US military has “no plan” to stop falling Chinese rocket debris – National – fr

US military has “no plan” to stop falling Chinese rocket debris – National – fr

The US military – including its all-new Space Force – has no plans to shoot down the core of the out-of-control Chinese rocket that is expected to crash somewhere on Earth this weekend, according to the Defense Secretary Lloyd Austin.

Austin said on Thursday that the United States would not step in to stop the 21-ton, 30-meter-long space junk, despite the long-term risk of crashing into an inhabited area somewhere on the planet. The exact crash point will only be known a few hours before it hits.

“We have the capacity to do a lot of things, but we don’t have a plan to bring it down as we speak,” Austin told reporters. “We hope he lands in a place where he doesn’t harm anyone – hopefully in the ocean or somewhere like that.”

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Huge Chinese rocket core falling ‘out of control’ to Earth

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The rocket core is the largest residue from China’s Long March 5B rocket, which carried part of a space station into orbit on April 29.

Rocket cores are typically designed to fall back to Earth and the ocean shortly after delivering their payloads. However, the exhausted Long March 5B rocket’s core accidentally entered a temporary orbit, where it has searched around the planet while stumbling on a chaotic path ever since.

Observers say the core could fall almost anywhere on Earth and could leave a strip of destruction similar to a small plane crash if it hits Earth. However, it is much more likely to fall into water which covers about 71% of the Earth’s surface.

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Tracking data from the object, dubbed CZ-5B, shows it circled the globe at 27,900 km / h Friday morning, at an altitude of about 230 km.

The rocket core has dropped 10 to 15 km per day, and rough projections suggest it will fall late on Saturday or Sunday.

The non-profit Aerospace Corp. predicted Thursday that the core would fall in northeast Africa on Sunday, although it is “still too early to determine a significant debris footprint.” That prediction had changed since Wednesday, when the core was expected to fall near the west coast of Australia.

Nevertheless, Aerospace Corp. says the rocket could descend as far north as the Great Lakes in North America, and as far south as Australia’s southernmost tip.

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US Space Command and Roscosmos, the Russian space agency, say they follow the nucleus as it falls. Russia does not expect the rocket core to affect its territory.

Chinese officials said on Friday that the core would mostly burn in re-entry and pose little threat to people and buildings on the ground.

This is the second time that China has used its Long March 5B rocket and the second time that the main core of the rocket has entered orbit before performing an uncontrolled reentry.

The first rocket core crashed into Earth last May and ended up sinking into an inhabited area in Côte d’Ivoire, where villagers found an intact 12-meter metal pipe after the crash. No injuries were reported at the time.

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It is extremely rare for anything over 10 tonnes to make an uncontrolled re-entry to Earth, according to Harvard University astrophysicist Jonathan McDowell. He points out that most large rocket cores are designed to do a desorbital burn that will knock them out of the sky, but that hasn’t been the case with China’s “reckless” Long March 5B rockets.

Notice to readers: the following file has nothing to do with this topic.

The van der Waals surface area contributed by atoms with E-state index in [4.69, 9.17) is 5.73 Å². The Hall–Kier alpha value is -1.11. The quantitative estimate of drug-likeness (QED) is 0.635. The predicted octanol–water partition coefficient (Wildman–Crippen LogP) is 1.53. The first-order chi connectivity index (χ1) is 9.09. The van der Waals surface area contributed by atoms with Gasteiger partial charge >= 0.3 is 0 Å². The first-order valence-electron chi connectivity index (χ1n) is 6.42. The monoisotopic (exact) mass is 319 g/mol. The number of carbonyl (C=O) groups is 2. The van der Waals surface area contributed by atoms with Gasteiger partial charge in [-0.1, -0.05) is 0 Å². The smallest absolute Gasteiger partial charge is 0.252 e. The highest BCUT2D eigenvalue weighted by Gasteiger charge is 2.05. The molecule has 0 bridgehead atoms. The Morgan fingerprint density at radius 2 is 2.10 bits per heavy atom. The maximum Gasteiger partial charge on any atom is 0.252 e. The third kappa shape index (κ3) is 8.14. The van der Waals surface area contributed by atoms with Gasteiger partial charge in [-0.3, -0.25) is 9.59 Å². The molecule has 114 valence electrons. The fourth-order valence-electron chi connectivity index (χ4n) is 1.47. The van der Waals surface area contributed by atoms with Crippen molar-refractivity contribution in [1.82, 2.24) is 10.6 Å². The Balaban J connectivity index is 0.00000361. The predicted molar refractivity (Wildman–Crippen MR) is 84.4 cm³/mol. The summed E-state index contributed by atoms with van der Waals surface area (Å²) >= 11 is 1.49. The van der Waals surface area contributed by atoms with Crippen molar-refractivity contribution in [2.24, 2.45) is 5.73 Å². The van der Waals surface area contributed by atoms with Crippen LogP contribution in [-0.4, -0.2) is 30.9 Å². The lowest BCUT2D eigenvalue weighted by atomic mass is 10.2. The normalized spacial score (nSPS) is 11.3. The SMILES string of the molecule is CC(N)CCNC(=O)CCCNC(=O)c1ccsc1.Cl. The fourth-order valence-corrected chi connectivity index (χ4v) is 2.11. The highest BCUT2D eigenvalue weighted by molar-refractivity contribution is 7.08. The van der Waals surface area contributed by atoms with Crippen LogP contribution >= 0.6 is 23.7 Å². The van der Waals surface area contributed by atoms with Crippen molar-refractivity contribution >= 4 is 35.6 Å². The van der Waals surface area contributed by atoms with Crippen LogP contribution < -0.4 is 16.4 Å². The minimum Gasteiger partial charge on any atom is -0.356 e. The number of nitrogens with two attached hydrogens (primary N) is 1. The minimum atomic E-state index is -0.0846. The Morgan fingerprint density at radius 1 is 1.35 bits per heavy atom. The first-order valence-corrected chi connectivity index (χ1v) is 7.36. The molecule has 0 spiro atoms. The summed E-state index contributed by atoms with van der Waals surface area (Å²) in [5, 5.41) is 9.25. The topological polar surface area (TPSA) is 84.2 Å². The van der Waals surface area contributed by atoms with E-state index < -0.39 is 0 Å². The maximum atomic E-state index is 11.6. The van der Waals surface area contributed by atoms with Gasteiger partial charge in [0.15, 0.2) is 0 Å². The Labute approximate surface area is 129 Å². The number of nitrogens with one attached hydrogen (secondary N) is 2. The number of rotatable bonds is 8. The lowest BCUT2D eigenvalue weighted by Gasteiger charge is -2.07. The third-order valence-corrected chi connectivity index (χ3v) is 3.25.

“I think it’s remiss of them,” McDowell told The New York Times. “I think it’s irresponsible.”

White House press secretary Jen Psaki said on Wednesday that the United States was determined to work with the international community to promote “responsible space leadership and behavior.”

Defense Secretary Austin also stressed the importance of taking a “safe and thoughtful” approach to space.

According to Ted Muelhaupt, head of the Aerospace Center for Orbital and Reentry Studies, most space nations have successfully designed their equipment to fall out of orbit.

“It’s something the whole world has moved towards because we need it,” he told The Times.

He added that the fall of the Chinese rocket core could scatter around 10 tons of debris for hundreds of kilometers.

“Think about the wreckage value of three pickup trucks,” he said.

China also allowed its first space station, the Tiangong-1, to fall back to Earth during an uncontrolled reentry in 2018. The space station eventually crashed into the Pacific Ocean.

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Floating debris and satellites have become a growing problem for human operations in orbit, and some countries have already started to prepare for conflicts in this area. Former US President Donald Trump has founded a fifth branch of the US military, the Space Force, to deal with these threats, while China has tested ways to bring down satellites or effectively bring them out of orbit. with its own machine.

The Chinese state-run Global Times dismissed the rocket dropping threat earlier this week, calling it “Western hype” about the “Chinese threat.”

China plans to launch 11 more rocket missions by the end of next year to build its Tianhe (Heavenly Harmony) space station. It is not known whether they will change the design of the Long March 5B rocket to avoid further accidental orbits in the future.

© 2021 Global News, a division of Corus Entertainment Inc.


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